Data Meets Healthcare
FountainBlue's January 20 VIP Roundtable was on the topic of 'Data Meets Healthcare'. Our executives in attendance represented a wide range of backgrounds, experiences, roles, and organizations, but they each have extensive healthcare experience and most of them also worked in the technology space, bringing that knowledge and culture to the healthcare space. Below is a compilation of their thoughts on how data meets healthcare.
Source: New England Journal of Medicine, 2014
Our executives agreed that although it's important to bring data into healthcare, it's not always easy for many reasons: 1) there's so much data available from a wide range of sources, and the volume keeps growing, 2) there are so many groups with a wide range of needs, who need access to different slices of that data, 3) the various players across the ecosystem had historically created silos of information, processes and protocols which make it difficult for others to access, 4) there are regulations, guidelines, laws, requirements, protocols, policies and mandates which limit what can be done, and how things can be done and when, which makes it difficult for solutions to be developed quickly and efficiently, and 5) it's difficult to communicate and connect with the right people and resources so that we can all benefit from the data we get from healthcare sources.
With all these challenges in front of us, we were heartened to see how each participating executive and their organizations are addressing this opportunity and challenge. Below is a summary of best practices.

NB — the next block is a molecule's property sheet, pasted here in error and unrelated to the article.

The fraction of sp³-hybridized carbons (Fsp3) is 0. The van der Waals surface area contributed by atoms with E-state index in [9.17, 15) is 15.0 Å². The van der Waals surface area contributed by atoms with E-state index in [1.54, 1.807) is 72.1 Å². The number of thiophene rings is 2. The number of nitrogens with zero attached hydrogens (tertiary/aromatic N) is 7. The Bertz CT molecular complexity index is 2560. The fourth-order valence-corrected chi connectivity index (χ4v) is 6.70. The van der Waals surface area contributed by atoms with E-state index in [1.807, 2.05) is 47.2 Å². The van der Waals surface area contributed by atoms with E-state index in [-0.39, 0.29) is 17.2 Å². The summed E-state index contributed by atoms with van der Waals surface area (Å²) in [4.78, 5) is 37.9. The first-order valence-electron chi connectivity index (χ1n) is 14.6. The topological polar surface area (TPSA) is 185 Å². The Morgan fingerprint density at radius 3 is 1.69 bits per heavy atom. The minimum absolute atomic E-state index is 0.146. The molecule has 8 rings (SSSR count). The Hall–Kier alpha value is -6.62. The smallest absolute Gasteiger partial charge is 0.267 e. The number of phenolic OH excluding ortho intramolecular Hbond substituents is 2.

Do your part to facilitate the visibility of data and interoperability of data between the various players across the ecosystem so that all benefit.
Connect which would allow patients to navigate seamlessly to manage their care and drive outcomes for patients.
The healthcare industry needs leaders from the technology industry to help integrate solutions which leverage data to improve patient outcomes.
Use data to proactively manage administrative burdens and optimize workload, resources, and personnel with the intent of improving patient outcomes.
Gather data from patients even when they are not in the office using sensors and AI/ML solutions.
Create actionable, data-based dashboards which are relevant for the targeted audience.
Leverage the volumes of data to help clinicians and providers manage treatment offerings, working with representatives across the patient care ecosystem.
Consider what happens on the 'tile floors' of a hospital or clinic, but also what happens on the 'carpeted floors' for the provider.
Patient experience has historically not been a priority, but there are opportunities ahead where patient experience will become a huge factor in improving health and financial outcomes.
Real-time patient monitoring provides opportunities to proactively manage patient care.
The pandemic accelerated many changes in healthcare, but there is more work, and data will continue to play an important role for improving outcomes in a slow-moving industry. And leaders and organizations like the ones represented in this morning's program will continue to make inroads which benefit us all.